However, rentals are quite expensive in the main centres of Madrid and Barcelona. Madrid has a lot to offer in every respect. It is an elegant city with plenty of green spaces, a first-class metro and bus service, an international airport and wonderful museums and art galleries. It also has a great music scene offering everything from classical concerts to late-night jazz. Every nationality is represented in this cosmopolitan city, as demonstrated by the wide variety of restaurants and food available, not just in the city centre but also in residential districts.
There are several British schools in the city as well as international ones, and they offer education to children of all ages. The climate is typical of inland locations: cold in winter, very hot in summer.
However, with global warming, Madrid has seen some milder winters of late. The summer heat tends to be dry which makes it more comfortable. Barcelona, the capital city of Catalonia, saw a regeneration in when it hosted the Olympics. A modern, vibrant city by the sea, Barcelona has a huge port capable of welcoming the largest cruise ships and container ships afloat.
There are also several pleasant beaches on which to relax. It is probably even more cosmopolitan than Madrid and its residential districts are leafy and comfortable. Transport connections are excellent and the metro is very efficient.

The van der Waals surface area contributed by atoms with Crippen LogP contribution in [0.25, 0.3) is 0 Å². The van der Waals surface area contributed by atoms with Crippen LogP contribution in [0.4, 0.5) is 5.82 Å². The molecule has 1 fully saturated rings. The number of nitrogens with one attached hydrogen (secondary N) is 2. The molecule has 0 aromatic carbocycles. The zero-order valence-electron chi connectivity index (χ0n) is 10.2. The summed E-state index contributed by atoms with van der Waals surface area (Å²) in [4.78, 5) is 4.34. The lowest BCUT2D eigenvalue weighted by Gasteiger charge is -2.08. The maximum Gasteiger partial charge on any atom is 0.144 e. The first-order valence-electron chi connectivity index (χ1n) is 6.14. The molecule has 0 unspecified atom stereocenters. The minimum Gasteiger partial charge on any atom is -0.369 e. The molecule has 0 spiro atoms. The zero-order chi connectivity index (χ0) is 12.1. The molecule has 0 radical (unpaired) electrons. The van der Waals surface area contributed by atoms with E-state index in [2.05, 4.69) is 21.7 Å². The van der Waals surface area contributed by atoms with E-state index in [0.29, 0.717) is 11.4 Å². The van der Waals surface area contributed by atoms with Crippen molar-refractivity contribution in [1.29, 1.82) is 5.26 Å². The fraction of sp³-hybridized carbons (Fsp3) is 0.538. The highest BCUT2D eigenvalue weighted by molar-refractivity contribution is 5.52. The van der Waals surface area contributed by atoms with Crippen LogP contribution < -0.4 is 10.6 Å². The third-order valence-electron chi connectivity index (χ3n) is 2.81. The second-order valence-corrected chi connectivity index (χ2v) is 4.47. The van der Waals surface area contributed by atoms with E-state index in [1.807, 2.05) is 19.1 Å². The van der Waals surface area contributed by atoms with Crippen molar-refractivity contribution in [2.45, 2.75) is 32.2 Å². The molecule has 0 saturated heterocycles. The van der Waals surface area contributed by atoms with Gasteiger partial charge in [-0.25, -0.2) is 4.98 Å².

El Prat airport has two terminals and direct flights to every corner of the world. There are cycle lanes and wide boulevards as in Madrid and life here is very enjoyable. There is also a strong work ethic. The Mediterranean climate is pleasant, with mild winters and hot summers which can be quite humid. There is a lot on offer culturally too, with some of the biggest names in the entertainment industry making regular visits to the huge Palau Sant Jordi arena.
The third city of Spain, Valencia, lies a few kilometres from the sea and also has a large port area as well as a lovely promenade lined with bars and restaurants. The city centre seems quite small, although very pretty. Following a disastrous flood in when the river Turia which flowed through the city burst its banks, the riverbed was drained and rerouted. Eventually, the citizens demanded it be turned into a park for the residents, rather than a construction site.
Today there are 14km of glorious parkland to be enjoyed with various locations dedicated to relaxation and sport. The historic centre is a maze of streets and little squares, the largest being the magnificent Plaza de la Virgen at the top of which is the wonderful cathedral.